Why Ignoring ADA Accessibility is Dangerous

Ignoring ADA compliance creates two notable risks. The first risk is a direct fine from a state or federal government. Federal fines alone can be as high as $75,000 for the first violation, and twice that for repeated violations. Public records will also indicate that the organization was at fault. As we mentioned, website compliance isn’t specifically cited in the ADA and the federal government is currently very unlikely to pursue any ADA fines for websites alone, but state governments have shown to be more willing to apply fines like this.

The other risk is the possibility of a lawsuit over website compliance. This has become a particularly thorny issue in the early 2020s, with an astronomical rise in the number of website accessibility lawsuits being filed in specific courts around the country – 64% growth in the first half of 2021 alone, according to reports. With thousands of lawsuits now being filed every year, the number of businesses at risk of this has grown exponentially. Some point to the decisive 2016 case where Domino’s Pizza was successfully sued by a blind man (who couldn’t use his screen reader to order pizza online) as the start of this trend.

However, many of today’s current lawsuits appear aimed at quick settlements more than creating lasting website accessibility. The suits often cite problematic website audits and error reports, which we will discuss more below, without an in-depth analysis of a site’s actual usability. While businesses have successfully fought back until these suits have been dismissed, that takes time and money that not every business may have.

The best defense against such lawsuits is to remove liability issues altogether. That means a full update of the website that fixes notable accessibility problems and creates a lasting format for future accessibility so there’s not enough evidence to make a lawsuit worth filing. But how do organizations know how to update a specific website? That’s where the WCAG (Web Content Accessibility Guidelines) become very important.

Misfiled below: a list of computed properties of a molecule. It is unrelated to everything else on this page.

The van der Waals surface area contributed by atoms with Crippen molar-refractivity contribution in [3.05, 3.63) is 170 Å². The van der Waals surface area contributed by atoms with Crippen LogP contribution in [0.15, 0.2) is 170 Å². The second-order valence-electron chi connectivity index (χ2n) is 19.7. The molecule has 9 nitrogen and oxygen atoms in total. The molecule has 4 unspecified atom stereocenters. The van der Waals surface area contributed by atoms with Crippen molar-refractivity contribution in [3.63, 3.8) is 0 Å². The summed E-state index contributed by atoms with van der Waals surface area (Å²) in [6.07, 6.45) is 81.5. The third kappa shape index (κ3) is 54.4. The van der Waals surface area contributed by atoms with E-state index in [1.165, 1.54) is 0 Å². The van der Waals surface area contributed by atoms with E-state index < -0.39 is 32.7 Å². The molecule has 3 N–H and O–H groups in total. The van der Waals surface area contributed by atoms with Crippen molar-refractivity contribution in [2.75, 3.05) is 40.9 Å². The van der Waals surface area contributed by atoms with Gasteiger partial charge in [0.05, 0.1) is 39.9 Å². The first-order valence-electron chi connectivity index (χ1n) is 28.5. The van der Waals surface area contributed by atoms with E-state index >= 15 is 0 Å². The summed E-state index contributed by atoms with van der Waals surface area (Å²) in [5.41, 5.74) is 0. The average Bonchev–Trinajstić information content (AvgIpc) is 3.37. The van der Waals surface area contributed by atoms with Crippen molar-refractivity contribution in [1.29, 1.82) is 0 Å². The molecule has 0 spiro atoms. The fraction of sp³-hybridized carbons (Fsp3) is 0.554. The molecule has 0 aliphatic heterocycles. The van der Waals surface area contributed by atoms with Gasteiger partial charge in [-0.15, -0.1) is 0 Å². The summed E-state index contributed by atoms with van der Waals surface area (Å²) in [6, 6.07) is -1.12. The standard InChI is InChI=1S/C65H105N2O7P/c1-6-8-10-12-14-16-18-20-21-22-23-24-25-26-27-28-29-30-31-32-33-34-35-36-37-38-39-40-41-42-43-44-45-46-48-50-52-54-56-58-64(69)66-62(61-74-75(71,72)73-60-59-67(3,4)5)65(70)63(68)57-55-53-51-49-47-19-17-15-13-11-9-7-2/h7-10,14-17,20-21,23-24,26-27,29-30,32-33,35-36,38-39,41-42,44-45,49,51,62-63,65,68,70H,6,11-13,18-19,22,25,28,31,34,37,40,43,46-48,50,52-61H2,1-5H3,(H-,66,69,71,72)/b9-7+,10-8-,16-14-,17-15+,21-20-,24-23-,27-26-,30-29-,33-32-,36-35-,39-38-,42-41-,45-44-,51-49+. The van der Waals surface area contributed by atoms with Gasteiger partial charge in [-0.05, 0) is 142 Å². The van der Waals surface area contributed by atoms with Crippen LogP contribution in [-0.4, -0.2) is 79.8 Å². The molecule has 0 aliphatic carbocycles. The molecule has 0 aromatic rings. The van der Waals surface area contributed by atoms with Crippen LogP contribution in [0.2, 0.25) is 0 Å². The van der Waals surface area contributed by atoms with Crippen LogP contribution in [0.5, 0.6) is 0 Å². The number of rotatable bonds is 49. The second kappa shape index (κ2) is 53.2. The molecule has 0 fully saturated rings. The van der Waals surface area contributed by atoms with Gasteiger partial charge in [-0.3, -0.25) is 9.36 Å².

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The ADA and the WCAG (Web Content Accessibility Guidelines)

Laws like the ADA don’t go into much detail about accessibility, but they often make reference to widely accepted standards. For websites, that’s the WCAG, an internationally recognized body of standards and “success criteria” for ensuring website accessibility. The WCAG is periodically updated to keep current on website technology and the latest devices. It’s currently on WCAG 2.1, with plans to update to the WCAG 2.2 in 2022.

While the WCAG provides many examples of what individuals with disabilities should be able to do on a website, the guidelines are founded on four basic pillars of usability, a.k.a. POUR:

  • Perceivable: This means that websites should be perceivable to the senses, including individuals with disabilities. Basically, content should be available to more than one sense to help compensate for senses people may be lacking. Visual text should be friendly for audible screen readers. Audio should be supplemented by visual captions or alternatives. We can’t do much about the sense of taste or smell online, but for the sense of touch, multiple inputs (keyboard controls, different cursor devices, touchscreens) should be supported.
  • Operable: Can an individual with disabilities use the website? There are a number of ways to interact with sites. Menus, internal links, buttons, keyboard shortcuts, and many other options exist. These options should all be usable by those with disabilities. That means they should be easily accessed by keyboard or touchscreen, and should be large and clear for easy pointer access as well. It also means staying away from timers that block out content options after a certain amount of time, and making sure menus and navigation options are consistent throughout a website.
  • Understandable: Users may be able to perceive content, but that doesn’t always mean they can understand it. The content itself should be readable and clear. Those with trouble focusing or learning disorders should be able to understand what is being said, especially when it comes to instructions. Information should also be consistent, using the same phrasing and design throughout the site to avoid causing confusion. It’s also advisable to avoid industry jargon and technical terms where possible, and provide a glossary if necessary.
  • Robust: If a website is robust, it supports a wide variety of user agents, including assistive technologies and other means that those with disabilities use to access websites. It also means that the website is coded in such a way that it will remain friendly as assistive technology evolves in the future – or as much as possible, based on where technology is headed.

 

Choosing the Right WCAG Levels